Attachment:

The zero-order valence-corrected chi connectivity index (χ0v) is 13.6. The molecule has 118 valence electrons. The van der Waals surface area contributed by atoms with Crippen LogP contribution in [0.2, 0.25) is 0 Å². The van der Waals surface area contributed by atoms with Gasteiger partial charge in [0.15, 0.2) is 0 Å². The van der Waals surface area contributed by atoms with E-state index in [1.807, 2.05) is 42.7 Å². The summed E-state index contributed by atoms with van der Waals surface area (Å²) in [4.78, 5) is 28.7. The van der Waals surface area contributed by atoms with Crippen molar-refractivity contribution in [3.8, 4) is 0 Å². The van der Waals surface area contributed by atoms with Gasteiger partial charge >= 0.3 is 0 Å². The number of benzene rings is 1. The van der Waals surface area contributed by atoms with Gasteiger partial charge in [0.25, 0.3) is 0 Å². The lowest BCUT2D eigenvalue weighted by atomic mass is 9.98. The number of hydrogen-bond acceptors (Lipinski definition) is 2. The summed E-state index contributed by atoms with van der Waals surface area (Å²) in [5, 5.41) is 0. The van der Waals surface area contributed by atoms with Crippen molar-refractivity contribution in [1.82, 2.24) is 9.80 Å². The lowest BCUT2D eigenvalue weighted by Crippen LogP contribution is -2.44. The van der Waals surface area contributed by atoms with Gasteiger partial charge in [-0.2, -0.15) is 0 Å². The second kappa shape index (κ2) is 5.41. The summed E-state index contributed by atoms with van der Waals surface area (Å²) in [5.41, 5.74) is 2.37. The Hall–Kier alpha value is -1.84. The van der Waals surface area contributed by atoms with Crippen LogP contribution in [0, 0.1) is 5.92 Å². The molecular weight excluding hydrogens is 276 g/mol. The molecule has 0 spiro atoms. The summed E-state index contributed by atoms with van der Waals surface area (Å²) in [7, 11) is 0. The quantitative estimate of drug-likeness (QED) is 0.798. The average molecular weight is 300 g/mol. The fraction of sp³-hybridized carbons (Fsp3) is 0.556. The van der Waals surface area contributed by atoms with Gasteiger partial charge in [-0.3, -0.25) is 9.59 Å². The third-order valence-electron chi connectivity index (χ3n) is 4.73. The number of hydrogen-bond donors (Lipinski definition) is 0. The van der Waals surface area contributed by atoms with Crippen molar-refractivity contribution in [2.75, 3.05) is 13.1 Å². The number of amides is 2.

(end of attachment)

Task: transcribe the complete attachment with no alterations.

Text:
The zero-order valence-corrected chi connectivity index (χ0v) is 13.6. The molecule has 118 valence electrons. The van der Waals surface area contributed by atoms with Crippen LogP contribution in [0.2, 0.25) is 0 Å². The van der Waals surface area contributed by atoms with Gasteiger partial charge in [0.15, 0.2) is 0 Å². The van der Waals surface area contributed by atoms with E-state index in [1.807, 2.05) is 42.7 Å². The summed E-state index contributed by atoms with van der Waals surface area (Å²) in [4.78, 5) is 28.7. The van der Waals surface area contributed by atoms with Crippen molar-refractivity contribution in [3.8, 4) is 0 Å². The van der Waals surface area contributed by atoms with Gasteiger partial charge >= 0.3 is 0 Å². The number of benzene rings is 1. The van der Waals surface area contributed by atoms with Gasteiger partial charge in [0.25, 0.3) is 0 Å². The lowest BCUT2D eigenvalue weighted by atomic mass is 9.98. The number of hydrogen-bond acceptors (Lipinski definition) is 2. The summed E-state index contributed by atoms with van der Waals surface area (Å²) in [5, 5.41) is 0. The van der Waals surface area contributed by atoms with Crippen molar-refractivity contribution in [1.82, 2.24) is 9.80 Å². The lowest BCUT2D eigenvalue weighted by Crippen LogP contribution is -2.44. The van der Waals surface area contributed by atoms with Gasteiger partial charge in [-0.2, -0.15) is 0 Å². The second kappa shape index (κ2) is 5.41. The summed E-state index contributed by atoms with van der Waals surface area (Å²) in [5.41, 5.74) is 2.37. The Hall–Kier alpha value is -1.84. The van der Waals surface area contributed by atoms with Crippen LogP contribution in [0, 0.1) is 5.92 Å². The molecular weight excluding hydrogens is 276 g/mol. The molecule has 0 spiro atoms. The summed E-state index contributed by atoms with van der Waals surface area (Å²) in [7, 11) is 0. The quantitative estimate of drug-likeness (QED) is 0.798. The average molecular weight is 300 g/mol. The fraction of sp³-hybridized carbons (Fsp3) is 0.556. The van der Waals surface area contributed by atoms with Gasteiger partial charge in [-0.3, -0.25) is 9.59 Å². The third-order valence-electron chi connectivity index (χ3n) is 4.73. The number of hydrogen-bond donors (Lipinski definition) is 0. The van der Waals surface area contributed by atoms with Crippen molar-refractivity contribution in [2.75, 3.05) is 13.1 Å². The number of amides is 2.